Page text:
D Cicchiello

D M Cicchiello has been awarded the Robert and Mary Jo Nye Graduate Student Essay Award for their historiographic essay, Medical (un)Making: Ethical Responsibilities and the Search for Agency in J. Marion Sims’s Montgomery Experiments. The essay was written for Professor Jacob Hamblin’s History of Science 513 course, which covers the history of science in the 18th and 19th centuries. Hamblin nominated Cicchiello for the award, and the School of History, Philosophy, and Religion (SHPR) chose Cicchiello among other nominees for this award. This achievement will be recognized at the SHPR awards ceremony later this academic year.

The Robert and Mary Jo Nye Graduate Student Essay Award was established in 1999. The award was initially started by the History Graduate Committee, and at that time it was simply called the Graduate Essay Award. The award was established to recognize outstanding work by graduate students in the History of Science program and the Master of Arts in Interdisciplinary Studies program. At the time of its inception, Robert and Mary Jo Nye helped to support the award. The name of the award was officially changed shortly after Professor Nicole von Germeten took up her position as director of SHPR.

Both Robert and Mary Jo came to Oregon State University as professors of history in 1994 as the first Horning Professors. Mary Jo retired in 2008 and Robert retired in 2007. Before coming to Oregon State University, the Nyes spent 25 years at the University of Oklahoma. Mary Jo served as professor in the History of Science department and Robert served as a professor in the History Department.

The Nyes have kept active in the field of History of Science. Since retirement, Mary Jo has received many awards for her research and scholarship in the field of history of chemical and physical sciences in the 19th and 20th centuries. Most recently she has received the 2013 Neville Prize for her 2011 book Michael Polanyi and His Generation, the 2012 Morris Award for achievement in history of modern chemistry and the 2017 Pais Prize for achievement in the history of physics. Robert has continued researching, and since retiring he has published several articles and he serves on a variety of editorial boards. In 2015 Robert co-edited the Osiris history of science annual volume on Scientific Masculinities with Erika L. Milam.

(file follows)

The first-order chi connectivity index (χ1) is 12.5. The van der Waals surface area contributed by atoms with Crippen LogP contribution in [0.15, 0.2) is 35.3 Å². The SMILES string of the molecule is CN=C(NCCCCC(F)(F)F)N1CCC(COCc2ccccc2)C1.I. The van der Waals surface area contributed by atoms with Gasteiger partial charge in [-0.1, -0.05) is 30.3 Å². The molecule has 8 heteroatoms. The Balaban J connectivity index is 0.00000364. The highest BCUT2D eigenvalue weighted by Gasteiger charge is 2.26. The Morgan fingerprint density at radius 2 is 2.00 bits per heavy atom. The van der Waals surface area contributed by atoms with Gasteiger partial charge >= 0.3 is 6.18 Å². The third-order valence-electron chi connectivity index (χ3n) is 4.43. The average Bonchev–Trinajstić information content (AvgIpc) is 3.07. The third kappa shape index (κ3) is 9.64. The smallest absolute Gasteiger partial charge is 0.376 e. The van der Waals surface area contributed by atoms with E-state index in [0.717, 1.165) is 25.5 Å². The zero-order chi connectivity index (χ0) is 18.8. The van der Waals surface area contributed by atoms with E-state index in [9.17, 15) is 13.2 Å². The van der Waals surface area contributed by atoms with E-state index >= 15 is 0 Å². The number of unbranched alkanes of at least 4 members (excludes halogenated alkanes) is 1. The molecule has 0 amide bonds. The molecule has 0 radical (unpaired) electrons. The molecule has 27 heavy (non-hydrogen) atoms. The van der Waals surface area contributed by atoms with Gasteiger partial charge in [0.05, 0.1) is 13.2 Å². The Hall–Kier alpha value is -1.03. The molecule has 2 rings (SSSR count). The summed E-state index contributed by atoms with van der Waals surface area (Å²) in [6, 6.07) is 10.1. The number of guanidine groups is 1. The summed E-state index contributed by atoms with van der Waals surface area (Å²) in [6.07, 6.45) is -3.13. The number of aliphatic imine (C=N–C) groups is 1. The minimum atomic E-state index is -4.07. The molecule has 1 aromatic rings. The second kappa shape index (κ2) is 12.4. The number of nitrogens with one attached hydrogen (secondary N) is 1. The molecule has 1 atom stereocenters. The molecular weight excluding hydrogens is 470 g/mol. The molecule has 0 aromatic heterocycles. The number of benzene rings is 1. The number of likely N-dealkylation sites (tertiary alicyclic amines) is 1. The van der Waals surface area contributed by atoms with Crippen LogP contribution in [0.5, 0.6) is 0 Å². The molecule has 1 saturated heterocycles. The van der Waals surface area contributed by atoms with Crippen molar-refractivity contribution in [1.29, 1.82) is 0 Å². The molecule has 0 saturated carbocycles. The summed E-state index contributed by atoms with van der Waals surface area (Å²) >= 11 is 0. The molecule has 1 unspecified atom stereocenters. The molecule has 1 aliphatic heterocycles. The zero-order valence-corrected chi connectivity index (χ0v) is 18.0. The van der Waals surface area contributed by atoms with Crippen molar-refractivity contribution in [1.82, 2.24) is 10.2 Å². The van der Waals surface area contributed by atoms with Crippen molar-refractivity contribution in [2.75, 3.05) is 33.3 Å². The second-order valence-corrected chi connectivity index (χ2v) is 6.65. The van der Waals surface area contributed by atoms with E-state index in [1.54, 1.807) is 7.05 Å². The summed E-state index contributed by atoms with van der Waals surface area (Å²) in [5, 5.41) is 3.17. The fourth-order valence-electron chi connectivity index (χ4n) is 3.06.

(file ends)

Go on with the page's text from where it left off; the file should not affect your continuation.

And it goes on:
Even though it is coincidental, it is fitting that Cicchiello was awarded this particular award since their research aligns closely with that of the research interests of Robert, whose research interests have focused largely on the history of sexuality in Western Europe. Cicchiello’s prize winning essay was in this field, as it explored the historical literature surrounding issues of gynecological procedures on black slave women and their agency in Antebellum America. This is in line with Cicchiello’s larger body of work which focuses primarily on the way gender nonconforming patients at the Institut für Sexualwissenschaft in Berlin used resources to transition and create identities through those practices.

This award, however, does not need to align directly with the research interests of the Nyes. It instead serves as a unique and special opportunity to recognize the work of graduate students in the History of Science. Thanks to the initial generous donation of the Nyes, this award will continue to enrich and highlight the excellent work of graduate students in the History of Science program at Oregon State University.

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